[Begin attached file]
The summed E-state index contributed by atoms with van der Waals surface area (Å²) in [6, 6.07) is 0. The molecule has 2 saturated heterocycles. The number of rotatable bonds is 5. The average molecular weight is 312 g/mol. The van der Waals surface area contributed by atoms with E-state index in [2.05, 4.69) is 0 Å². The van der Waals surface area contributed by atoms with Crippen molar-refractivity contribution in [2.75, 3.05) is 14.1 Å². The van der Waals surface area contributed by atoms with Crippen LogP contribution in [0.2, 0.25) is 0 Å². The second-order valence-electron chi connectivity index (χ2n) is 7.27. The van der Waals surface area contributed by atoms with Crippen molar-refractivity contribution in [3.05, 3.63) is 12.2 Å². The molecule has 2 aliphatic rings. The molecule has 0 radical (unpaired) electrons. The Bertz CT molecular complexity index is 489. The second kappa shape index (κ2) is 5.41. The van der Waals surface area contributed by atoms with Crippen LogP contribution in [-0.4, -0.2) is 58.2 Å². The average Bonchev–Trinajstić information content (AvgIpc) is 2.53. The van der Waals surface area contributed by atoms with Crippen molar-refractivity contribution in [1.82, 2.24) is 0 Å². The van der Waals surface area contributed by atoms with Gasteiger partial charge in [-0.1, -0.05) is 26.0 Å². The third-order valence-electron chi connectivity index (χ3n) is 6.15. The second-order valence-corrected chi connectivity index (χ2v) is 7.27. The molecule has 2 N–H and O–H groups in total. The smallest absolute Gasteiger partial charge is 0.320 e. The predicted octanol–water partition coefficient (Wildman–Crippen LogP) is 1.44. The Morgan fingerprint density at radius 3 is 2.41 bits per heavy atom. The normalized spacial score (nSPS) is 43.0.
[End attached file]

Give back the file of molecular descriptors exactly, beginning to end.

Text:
The summed E-state index contributed by atoms with van der Waals surface area (Å²) in [6, 6.07) is 0. The molecule has 2 saturated heterocycles. The number of rotatable bonds is 5. The average molecular weight is 312 g/mol. The van der Waals surface area contributed by atoms with E-state index in [2.05, 4.69) is 0 Å². The van der Waals surface area contributed by atoms with Crippen molar-refractivity contribution in [2.75, 3.05) is 14.1 Å². The van der Waals surface area contributed by atoms with Crippen LogP contribution in [0.2, 0.25) is 0 Å². The second-order valence-electron chi connectivity index (χ2n) is 7.27. The van der Waals surface area contributed by atoms with Crippen molar-refractivity contribution in [3.05, 3.63) is 12.2 Å². The molecule has 2 aliphatic rings. The molecule has 0 radical (unpaired) electrons. The Bertz CT molecular complexity index is 489. The second kappa shape index (κ2) is 5.41. The van der Waals surface area contributed by atoms with Crippen LogP contribution in [-0.4, -0.2) is 58.2 Å². The average Bonchev–Trinajstić information content (AvgIpc) is 2.53. The van der Waals surface area contributed by atoms with Crippen molar-refractivity contribution in [1.82, 2.24) is 0 Å². The van der Waals surface area contributed by atoms with Gasteiger partial charge in [-0.1, -0.05) is 26.0 Å². The third-order valence-electron chi connectivity index (χ3n) is 6.15. The second-order valence-corrected chi connectivity index (χ2v) is 7.27. The molecule has 2 N–H and O–H groups in total. The smallest absolute Gasteiger partial charge is 0.320 e. The predicted octanol–water partition coefficient (Wildman–Crippen LogP) is 1.44. The Morgan fingerprint density at radius 3 is 2.41 bits per heavy atom. The normalized spacial score (nSPS) is 43.0.